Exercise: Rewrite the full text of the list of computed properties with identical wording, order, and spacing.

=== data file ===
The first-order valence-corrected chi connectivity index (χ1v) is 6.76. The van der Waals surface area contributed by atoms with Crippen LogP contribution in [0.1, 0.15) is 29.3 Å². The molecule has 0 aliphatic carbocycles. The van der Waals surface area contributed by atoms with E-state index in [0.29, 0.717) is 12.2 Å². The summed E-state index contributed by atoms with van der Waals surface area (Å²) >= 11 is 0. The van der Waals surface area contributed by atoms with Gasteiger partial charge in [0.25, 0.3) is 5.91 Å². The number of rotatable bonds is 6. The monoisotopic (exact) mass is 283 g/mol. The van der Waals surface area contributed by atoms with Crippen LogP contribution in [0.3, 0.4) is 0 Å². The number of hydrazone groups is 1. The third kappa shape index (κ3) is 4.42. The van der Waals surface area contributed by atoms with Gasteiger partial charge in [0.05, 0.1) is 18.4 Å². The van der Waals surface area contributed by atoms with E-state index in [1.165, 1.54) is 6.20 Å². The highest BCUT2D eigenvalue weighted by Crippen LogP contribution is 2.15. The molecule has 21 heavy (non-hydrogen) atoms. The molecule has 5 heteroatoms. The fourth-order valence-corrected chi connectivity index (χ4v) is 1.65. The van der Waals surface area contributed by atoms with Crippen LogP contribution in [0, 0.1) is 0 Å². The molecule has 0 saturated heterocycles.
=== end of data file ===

The first-order valence-corrected chi connectivity index (χ1v) is 6.76. The van der Waals surface area contributed by atoms with Crippen LogP contribution in [0.1, 0.15) is 29.3 Å². The molecule has 0 aliphatic carbocycles. The van der Waals surface area contributed by atoms with E-state index in [0.29, 0.717) is 12.2 Å². The summed E-state index contributed by atoms with van der Waals surface area (Å²) >= 11 is 0. The van der Waals surface area contributed by atoms with Gasteiger partial charge in [0.25, 0.3) is 5.91 Å². The number of rotatable bonds is 6. The monoisotopic (exact) mass is 283 g/mol. The van der Waals surface area contributed by atoms with Crippen LogP contribution in [0.3, 0.4) is 0 Å². The number of hydrazone groups is 1. The third kappa shape index (κ3) is 4.42. The van der Waals surface area contributed by atoms with Gasteiger partial charge in [0.05, 0.1) is 18.4 Å². The van der Waals surface area contributed by atoms with E-state index in [1.165, 1.54) is 6.20 Å². The highest BCUT2D eigenvalue weighted by Crippen LogP contribution is 2.15. The molecule has 21 heavy (non-hydrogen) atoms. The molecule has 5 heteroatoms. The fourth-order valence-corrected chi connectivity index (χ4v) is 1.65. The van der Waals surface area contributed by atoms with Crippen LogP contribution in [0, 0.1) is 0 Å². The molecule has 0 saturated heterocycles.